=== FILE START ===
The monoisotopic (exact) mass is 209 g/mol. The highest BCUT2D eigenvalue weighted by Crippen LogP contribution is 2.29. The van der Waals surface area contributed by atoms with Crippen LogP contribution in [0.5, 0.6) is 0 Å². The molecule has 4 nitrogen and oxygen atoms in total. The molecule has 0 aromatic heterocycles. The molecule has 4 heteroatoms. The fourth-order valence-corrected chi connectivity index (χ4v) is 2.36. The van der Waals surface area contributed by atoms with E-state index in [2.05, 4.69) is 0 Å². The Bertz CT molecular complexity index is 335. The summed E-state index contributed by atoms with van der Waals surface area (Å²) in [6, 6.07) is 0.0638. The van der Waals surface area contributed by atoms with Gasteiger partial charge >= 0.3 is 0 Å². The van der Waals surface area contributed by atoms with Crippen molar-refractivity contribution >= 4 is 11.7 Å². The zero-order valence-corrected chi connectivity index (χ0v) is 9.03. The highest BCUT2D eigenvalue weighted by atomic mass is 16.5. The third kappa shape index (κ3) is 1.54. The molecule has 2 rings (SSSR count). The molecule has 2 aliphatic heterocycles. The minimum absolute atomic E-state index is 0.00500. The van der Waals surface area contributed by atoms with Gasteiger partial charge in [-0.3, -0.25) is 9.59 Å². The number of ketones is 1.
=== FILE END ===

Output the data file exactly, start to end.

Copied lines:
The monoisotopic (exact) mass is 209 g/mol. The highest BCUT2D eigenvalue weighted by Crippen LogP contribution is 2.29. The van der Waals surface area contributed by atoms with Crippen LogP contribution in [0.5, 0.6) is 0 Å². The molecule has 4 nitrogen and oxygen atoms in total. The molecule has 0 aromatic heterocycles. The molecule has 4 heteroatoms. The fourth-order valence-corrected chi connectivity index (χ4v) is 2.36. The van der Waals surface area contributed by atoms with E-state index in [2.05, 4.69) is 0 Å². The Bertz CT molecular complexity index is 335. The summed E-state index contributed by atoms with van der Waals surface area (Å²) in [6, 6.07) is 0.0638. The van der Waals surface area contributed by atoms with Gasteiger partial charge >= 0.3 is 0 Å². The van der Waals surface area contributed by atoms with Crippen molar-refractivity contribution >= 4 is 11.7 Å². The zero-order valence-corrected chi connectivity index (χ0v) is 9.03. The highest BCUT2D eigenvalue weighted by atomic mass is 16.5. The third kappa shape index (κ3) is 1.54. The molecule has 2 rings (SSSR count). The molecule has 2 aliphatic heterocycles. The minimum absolute atomic E-state index is 0.00500. The van der Waals surface area contributed by atoms with Gasteiger partial charge in [-0.3, -0.25) is 9.59 Å². The number of ketones is 1.